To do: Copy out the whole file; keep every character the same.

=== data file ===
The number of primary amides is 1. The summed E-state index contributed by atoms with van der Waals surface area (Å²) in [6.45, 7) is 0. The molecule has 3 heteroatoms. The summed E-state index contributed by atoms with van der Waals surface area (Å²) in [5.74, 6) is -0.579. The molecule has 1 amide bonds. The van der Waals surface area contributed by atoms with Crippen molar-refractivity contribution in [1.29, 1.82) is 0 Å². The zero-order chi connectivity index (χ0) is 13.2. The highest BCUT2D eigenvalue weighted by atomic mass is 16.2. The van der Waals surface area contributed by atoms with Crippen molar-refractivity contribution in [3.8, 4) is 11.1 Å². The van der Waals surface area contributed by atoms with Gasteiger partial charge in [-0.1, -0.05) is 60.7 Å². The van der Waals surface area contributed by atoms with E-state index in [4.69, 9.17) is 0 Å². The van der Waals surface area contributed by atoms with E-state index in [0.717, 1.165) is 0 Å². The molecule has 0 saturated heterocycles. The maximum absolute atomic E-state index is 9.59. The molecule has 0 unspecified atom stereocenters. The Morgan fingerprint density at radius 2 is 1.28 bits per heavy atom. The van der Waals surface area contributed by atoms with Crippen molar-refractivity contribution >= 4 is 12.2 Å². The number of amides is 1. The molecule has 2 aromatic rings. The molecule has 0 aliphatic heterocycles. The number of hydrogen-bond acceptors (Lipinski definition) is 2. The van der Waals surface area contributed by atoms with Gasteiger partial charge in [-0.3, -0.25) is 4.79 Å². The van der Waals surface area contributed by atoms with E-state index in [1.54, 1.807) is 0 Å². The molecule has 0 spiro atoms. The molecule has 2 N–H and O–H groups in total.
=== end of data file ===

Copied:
The number of primary amides is 1. The summed E-state index contributed by atoms with van der Waals surface area (Å²) in [6.45, 7) is 0. The molecule has 3 heteroatoms. The summed E-state index contributed by atoms with van der Waals surface area (Å²) in [5.74, 6) is -0.579. The molecule has 1 amide bonds. The van der Waals surface area contributed by atoms with Crippen molar-refractivity contribution in [1.29, 1.82) is 0 Å². The zero-order chi connectivity index (χ0) is 13.2. The highest BCUT2D eigenvalue weighted by atomic mass is 16.2. The van der Waals surface area contributed by atoms with Crippen molar-refractivity contribution in [3.8, 4) is 11.1 Å². The van der Waals surface area contributed by atoms with Gasteiger partial charge in [-0.1, -0.05) is 60.7 Å². The van der Waals surface area contributed by atoms with E-state index in [4.69, 9.17) is 0 Å². The van der Waals surface area contributed by atoms with E-state index in [0.717, 1.165) is 0 Å². The molecule has 0 saturated heterocycles. The maximum absolute atomic E-state index is 9.59. The molecule has 0 unspecified atom stereocenters. The Morgan fingerprint density at radius 2 is 1.28 bits per heavy atom. The van der Waals surface area contributed by atoms with Crippen molar-refractivity contribution >= 4 is 12.2 Å². The number of amides is 1. The molecule has 2 aromatic rings. The molecule has 0 aliphatic heterocycles. The number of hydrogen-bond acceptors (Lipinski definition) is 2. The van der Waals surface area contributed by atoms with Gasteiger partial charge in [-0.3, -0.25) is 4.79 Å². The van der Waals surface area contributed by atoms with E-state index in [1.54, 1.807) is 0 Å². The molecule has 0 spiro atoms. The molecule has 2 N–H and O–H groups in total.